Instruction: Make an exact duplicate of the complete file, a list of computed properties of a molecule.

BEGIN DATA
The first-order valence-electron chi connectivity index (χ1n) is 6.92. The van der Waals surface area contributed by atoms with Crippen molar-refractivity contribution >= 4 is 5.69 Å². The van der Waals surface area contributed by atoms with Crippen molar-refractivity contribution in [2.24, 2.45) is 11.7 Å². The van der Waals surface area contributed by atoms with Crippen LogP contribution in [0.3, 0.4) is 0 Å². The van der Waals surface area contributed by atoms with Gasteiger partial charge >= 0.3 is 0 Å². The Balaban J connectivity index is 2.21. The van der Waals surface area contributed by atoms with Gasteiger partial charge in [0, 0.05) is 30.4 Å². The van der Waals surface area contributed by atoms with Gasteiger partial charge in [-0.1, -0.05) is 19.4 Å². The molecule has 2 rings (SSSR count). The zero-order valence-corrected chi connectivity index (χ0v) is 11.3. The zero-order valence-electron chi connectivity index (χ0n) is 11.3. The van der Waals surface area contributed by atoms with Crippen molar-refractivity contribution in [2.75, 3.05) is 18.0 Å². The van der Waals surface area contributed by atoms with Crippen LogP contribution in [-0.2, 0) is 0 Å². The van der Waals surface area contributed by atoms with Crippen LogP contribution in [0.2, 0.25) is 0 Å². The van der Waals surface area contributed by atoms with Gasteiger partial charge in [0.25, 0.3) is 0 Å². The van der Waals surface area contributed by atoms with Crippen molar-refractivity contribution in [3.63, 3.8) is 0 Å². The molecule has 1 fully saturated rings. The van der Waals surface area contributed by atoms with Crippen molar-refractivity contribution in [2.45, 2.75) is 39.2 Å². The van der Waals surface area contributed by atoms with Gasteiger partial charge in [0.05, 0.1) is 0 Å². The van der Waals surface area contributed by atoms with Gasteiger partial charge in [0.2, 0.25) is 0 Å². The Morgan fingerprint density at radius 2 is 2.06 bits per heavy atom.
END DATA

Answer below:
The first-order valence-electron chi connectivity index (χ1n) is 6.92. The van der Waals surface area contributed by atoms with Crippen molar-refractivity contribution >= 4 is 5.69 Å². The van der Waals surface area contributed by atoms with Crippen molar-refractivity contribution in [2.24, 2.45) is 11.7 Å². The van der Waals surface area contributed by atoms with Crippen LogP contribution in [0.3, 0.4) is 0 Å². The van der Waals surface area contributed by atoms with Gasteiger partial charge >= 0.3 is 0 Å². The Balaban J connectivity index is 2.21. The van der Waals surface area contributed by atoms with Gasteiger partial charge in [0, 0.05) is 30.4 Å². The van der Waals surface area contributed by atoms with Gasteiger partial charge in [-0.1, -0.05) is 19.4 Å². The molecule has 2 rings (SSSR count). The zero-order valence-corrected chi connectivity index (χ0v) is 11.3. The zero-order valence-electron chi connectivity index (χ0n) is 11.3. The van der Waals surface area contributed by atoms with Crippen molar-refractivity contribution in [2.75, 3.05) is 18.0 Å². The van der Waals surface area contributed by atoms with Crippen LogP contribution in [-0.2, 0) is 0 Å². The van der Waals surface area contributed by atoms with Crippen LogP contribution in [0.2, 0.25) is 0 Å². The van der Waals surface area contributed by atoms with Gasteiger partial charge in [0.25, 0.3) is 0 Å². The van der Waals surface area contributed by atoms with Crippen molar-refractivity contribution in [3.63, 3.8) is 0 Å². The molecule has 1 fully saturated rings. The van der Waals surface area contributed by atoms with Crippen molar-refractivity contribution in [2.45, 2.75) is 39.2 Å². The van der Waals surface area contributed by atoms with Gasteiger partial charge in [0.05, 0.1) is 0 Å². The van der Waals surface area contributed by atoms with Gasteiger partial charge in [0.2, 0.25) is 0 Å². The Morgan fingerprint density at radius 2 is 2.06 bits per heavy atom.